In his 20s and early 30s, Rossi worked alongside real-estate financier Melvin Heide during the 1980s even after Heide’s illegal practices came to light. Heide eventually landed in prison for fraud.
Rossi was not accused of any wrongdoing.
In 1997, a year into his term as a state senator, Rossi invested in a Federal Way apartment building with a pair of Olympia lobbyists, Richard and David Ducharme. The father and son pair also later invested in a Bellevue bank Rossi helped found.
Richard Ducharme was the lobbyist for the Building Industry Association of Washington, the powerful homebuilders group that later became Rossi’s biggest supporter during his gubernatorial runs.
Rossi also has had ties to Michael Mastro, the real-estate financier facing one of the largest bankruptcies in the region’s history. Rossi bought two apartment buildings in the 1990s from Mastro, who also loaned Rossi money for the deals.
Citizens for Responsibility and Ethics in Washington, a national nonprofit watchdog group, put Rossi on its list of “Crooked Candidates” — a roster that included mostly Republicans but also some Democrats and independents — for his past associations with Mastro and the Ducharmes, among others.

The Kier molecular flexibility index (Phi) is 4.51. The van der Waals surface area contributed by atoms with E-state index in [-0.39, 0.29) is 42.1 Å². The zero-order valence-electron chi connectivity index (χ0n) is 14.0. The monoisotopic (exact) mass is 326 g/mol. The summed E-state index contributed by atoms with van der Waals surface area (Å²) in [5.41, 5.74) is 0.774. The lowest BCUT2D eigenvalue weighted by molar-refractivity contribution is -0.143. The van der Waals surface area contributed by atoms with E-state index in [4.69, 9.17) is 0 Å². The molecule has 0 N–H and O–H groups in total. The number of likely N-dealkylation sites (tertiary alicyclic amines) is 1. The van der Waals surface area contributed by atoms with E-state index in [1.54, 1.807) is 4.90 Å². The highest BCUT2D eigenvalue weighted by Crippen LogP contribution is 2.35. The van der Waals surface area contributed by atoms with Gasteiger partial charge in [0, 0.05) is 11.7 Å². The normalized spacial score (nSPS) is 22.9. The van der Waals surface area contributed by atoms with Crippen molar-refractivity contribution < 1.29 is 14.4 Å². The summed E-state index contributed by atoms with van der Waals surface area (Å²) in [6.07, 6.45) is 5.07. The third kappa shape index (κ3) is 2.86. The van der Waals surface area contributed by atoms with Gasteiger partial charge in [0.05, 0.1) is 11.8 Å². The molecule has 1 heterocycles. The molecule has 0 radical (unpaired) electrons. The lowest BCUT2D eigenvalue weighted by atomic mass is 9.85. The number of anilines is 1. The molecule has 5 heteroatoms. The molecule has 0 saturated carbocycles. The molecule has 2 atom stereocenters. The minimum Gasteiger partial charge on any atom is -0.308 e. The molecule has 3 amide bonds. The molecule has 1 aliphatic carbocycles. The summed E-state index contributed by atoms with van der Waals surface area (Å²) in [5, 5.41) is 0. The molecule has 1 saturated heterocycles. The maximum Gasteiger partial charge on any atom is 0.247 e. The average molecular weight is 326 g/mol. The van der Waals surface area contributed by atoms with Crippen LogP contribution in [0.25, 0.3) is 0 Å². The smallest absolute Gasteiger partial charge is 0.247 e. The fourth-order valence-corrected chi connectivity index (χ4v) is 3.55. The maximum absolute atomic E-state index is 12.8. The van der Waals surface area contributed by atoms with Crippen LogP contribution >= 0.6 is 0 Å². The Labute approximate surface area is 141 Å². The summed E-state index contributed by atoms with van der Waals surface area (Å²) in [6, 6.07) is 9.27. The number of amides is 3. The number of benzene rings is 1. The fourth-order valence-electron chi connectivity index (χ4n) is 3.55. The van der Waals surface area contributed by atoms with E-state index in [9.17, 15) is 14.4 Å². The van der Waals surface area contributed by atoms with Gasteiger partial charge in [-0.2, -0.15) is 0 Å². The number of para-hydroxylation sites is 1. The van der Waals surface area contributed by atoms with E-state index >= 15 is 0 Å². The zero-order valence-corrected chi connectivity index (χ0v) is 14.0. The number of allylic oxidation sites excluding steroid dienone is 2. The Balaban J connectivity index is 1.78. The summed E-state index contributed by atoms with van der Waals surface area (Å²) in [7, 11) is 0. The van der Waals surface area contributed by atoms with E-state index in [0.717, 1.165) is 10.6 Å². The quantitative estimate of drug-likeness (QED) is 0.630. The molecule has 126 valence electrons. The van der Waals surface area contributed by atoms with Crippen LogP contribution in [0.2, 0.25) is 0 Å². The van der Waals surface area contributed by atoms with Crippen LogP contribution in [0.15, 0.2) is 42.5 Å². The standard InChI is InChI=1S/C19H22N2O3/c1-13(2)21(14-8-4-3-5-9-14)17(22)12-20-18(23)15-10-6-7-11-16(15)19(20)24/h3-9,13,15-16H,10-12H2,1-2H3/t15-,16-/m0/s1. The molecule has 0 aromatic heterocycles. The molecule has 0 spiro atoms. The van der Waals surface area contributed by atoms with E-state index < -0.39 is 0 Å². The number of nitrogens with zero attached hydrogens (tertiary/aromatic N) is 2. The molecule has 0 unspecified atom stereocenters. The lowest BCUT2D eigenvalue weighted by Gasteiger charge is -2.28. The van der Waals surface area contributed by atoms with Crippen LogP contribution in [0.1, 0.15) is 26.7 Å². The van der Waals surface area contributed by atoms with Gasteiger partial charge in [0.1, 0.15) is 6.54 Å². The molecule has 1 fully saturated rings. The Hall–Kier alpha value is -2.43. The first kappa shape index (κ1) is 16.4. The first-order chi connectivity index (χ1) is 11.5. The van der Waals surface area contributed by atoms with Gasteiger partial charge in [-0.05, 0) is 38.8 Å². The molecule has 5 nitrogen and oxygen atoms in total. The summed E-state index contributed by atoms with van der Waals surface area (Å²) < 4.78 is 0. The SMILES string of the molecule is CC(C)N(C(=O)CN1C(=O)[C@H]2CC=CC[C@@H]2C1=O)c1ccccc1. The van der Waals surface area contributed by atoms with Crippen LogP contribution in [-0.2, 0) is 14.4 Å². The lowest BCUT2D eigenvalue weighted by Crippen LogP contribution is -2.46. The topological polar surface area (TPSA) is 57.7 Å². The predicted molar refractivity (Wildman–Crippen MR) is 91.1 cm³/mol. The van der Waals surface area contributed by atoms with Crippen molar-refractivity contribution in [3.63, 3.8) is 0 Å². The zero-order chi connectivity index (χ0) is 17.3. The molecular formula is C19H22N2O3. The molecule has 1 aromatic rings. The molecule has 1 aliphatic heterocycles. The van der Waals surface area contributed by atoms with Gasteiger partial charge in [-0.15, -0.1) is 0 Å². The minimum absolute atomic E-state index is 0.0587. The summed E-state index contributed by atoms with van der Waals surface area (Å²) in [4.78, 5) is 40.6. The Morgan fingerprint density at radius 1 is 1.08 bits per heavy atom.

Rossi should disclose his co-investors and the people his partnerships owe money to, said Melanie Sloan, the group’s executive director. “Given his background, you wonder what kind of influence these people would have over him. That’s a legitimate concern.”
It is impossible to identify all of Rossi’s current business partners, because his investments are held by limited liability companies (LLCs) that shield their investors from public scrutiny.